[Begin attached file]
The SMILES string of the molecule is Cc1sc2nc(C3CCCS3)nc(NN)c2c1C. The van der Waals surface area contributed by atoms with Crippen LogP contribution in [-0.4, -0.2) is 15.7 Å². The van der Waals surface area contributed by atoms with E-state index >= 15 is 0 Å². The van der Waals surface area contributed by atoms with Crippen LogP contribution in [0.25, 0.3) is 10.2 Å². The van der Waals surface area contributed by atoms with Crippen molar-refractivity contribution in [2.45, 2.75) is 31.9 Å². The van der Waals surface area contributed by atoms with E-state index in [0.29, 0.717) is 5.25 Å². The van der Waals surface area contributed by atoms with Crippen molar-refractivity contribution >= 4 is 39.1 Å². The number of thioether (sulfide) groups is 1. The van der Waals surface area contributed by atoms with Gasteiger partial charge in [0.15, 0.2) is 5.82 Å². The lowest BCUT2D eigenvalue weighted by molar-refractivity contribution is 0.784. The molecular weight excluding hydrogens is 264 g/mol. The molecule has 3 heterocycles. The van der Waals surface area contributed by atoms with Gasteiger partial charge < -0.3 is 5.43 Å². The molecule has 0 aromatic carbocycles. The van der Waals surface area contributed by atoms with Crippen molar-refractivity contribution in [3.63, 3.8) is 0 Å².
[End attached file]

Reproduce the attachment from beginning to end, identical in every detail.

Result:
The SMILES string of the molecule is Cc1sc2nc(C3CCCS3)nc(NN)c2c1C. The van der Waals surface area contributed by atoms with Crippen LogP contribution in [-0.4, -0.2) is 15.7 Å². The van der Waals surface area contributed by atoms with E-state index >= 15 is 0 Å². The van der Waals surface area contributed by atoms with Crippen LogP contribution in [0.25, 0.3) is 10.2 Å². The van der Waals surface area contributed by atoms with Crippen molar-refractivity contribution in [2.45, 2.75) is 31.9 Å². The van der Waals surface area contributed by atoms with E-state index in [0.29, 0.717) is 5.25 Å². The van der Waals surface area contributed by atoms with Crippen molar-refractivity contribution >= 4 is 39.1 Å². The number of thioether (sulfide) groups is 1. The van der Waals surface area contributed by atoms with Gasteiger partial charge in [0.15, 0.2) is 5.82 Å². The lowest BCUT2D eigenvalue weighted by molar-refractivity contribution is 0.784. The molecular weight excluding hydrogens is 264 g/mol. The molecule has 3 heterocycles. The van der Waals surface area contributed by atoms with Gasteiger partial charge < -0.3 is 5.43 Å². The molecule has 0 aromatic carbocycles. The van der Waals surface area contributed by atoms with Crippen molar-refractivity contribution in [3.63, 3.8) is 0 Å².